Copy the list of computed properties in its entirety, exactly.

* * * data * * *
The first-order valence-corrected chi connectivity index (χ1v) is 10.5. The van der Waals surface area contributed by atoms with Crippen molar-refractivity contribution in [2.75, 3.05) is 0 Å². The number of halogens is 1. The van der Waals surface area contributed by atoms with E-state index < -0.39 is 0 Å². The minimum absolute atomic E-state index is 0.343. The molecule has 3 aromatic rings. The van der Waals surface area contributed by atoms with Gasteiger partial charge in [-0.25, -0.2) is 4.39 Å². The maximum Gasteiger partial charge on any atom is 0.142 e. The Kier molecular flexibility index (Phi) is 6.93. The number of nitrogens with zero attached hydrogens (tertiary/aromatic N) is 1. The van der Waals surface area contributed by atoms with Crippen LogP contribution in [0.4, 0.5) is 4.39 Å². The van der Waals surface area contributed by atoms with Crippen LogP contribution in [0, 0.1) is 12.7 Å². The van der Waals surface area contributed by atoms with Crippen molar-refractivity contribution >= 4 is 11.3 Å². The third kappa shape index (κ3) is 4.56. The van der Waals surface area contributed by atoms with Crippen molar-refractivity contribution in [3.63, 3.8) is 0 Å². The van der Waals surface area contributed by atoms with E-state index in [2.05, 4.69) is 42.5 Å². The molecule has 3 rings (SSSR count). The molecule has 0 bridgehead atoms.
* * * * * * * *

The first-order valence-corrected chi connectivity index (χ1v) is 10.5. The van der Waals surface area contributed by atoms with Crippen molar-refractivity contribution in [2.75, 3.05) is 0 Å². The number of halogens is 1. The van der Waals surface area contributed by atoms with E-state index < -0.39 is 0 Å². The minimum absolute atomic E-state index is 0.343. The molecule has 3 aromatic rings. The van der Waals surface area contributed by atoms with Gasteiger partial charge in [-0.25, -0.2) is 4.39 Å². The maximum Gasteiger partial charge on any atom is 0.142 e. The Kier molecular flexibility index (Phi) is 6.93. The number of nitrogens with zero attached hydrogens (tertiary/aromatic N) is 1. The van der Waals surface area contributed by atoms with Crippen LogP contribution in [0.4, 0.5) is 4.39 Å². The van der Waals surface area contributed by atoms with Crippen LogP contribution in [0, 0.1) is 12.7 Å². The van der Waals surface area contributed by atoms with Crippen molar-refractivity contribution >= 4 is 11.3 Å². The third kappa shape index (κ3) is 4.56. The van der Waals surface area contributed by atoms with Crippen molar-refractivity contribution in [3.63, 3.8) is 0 Å². The van der Waals surface area contributed by atoms with E-state index in [2.05, 4.69) is 42.5 Å². The molecule has 3 rings (SSSR count). The molecule has 0 bridgehead atoms.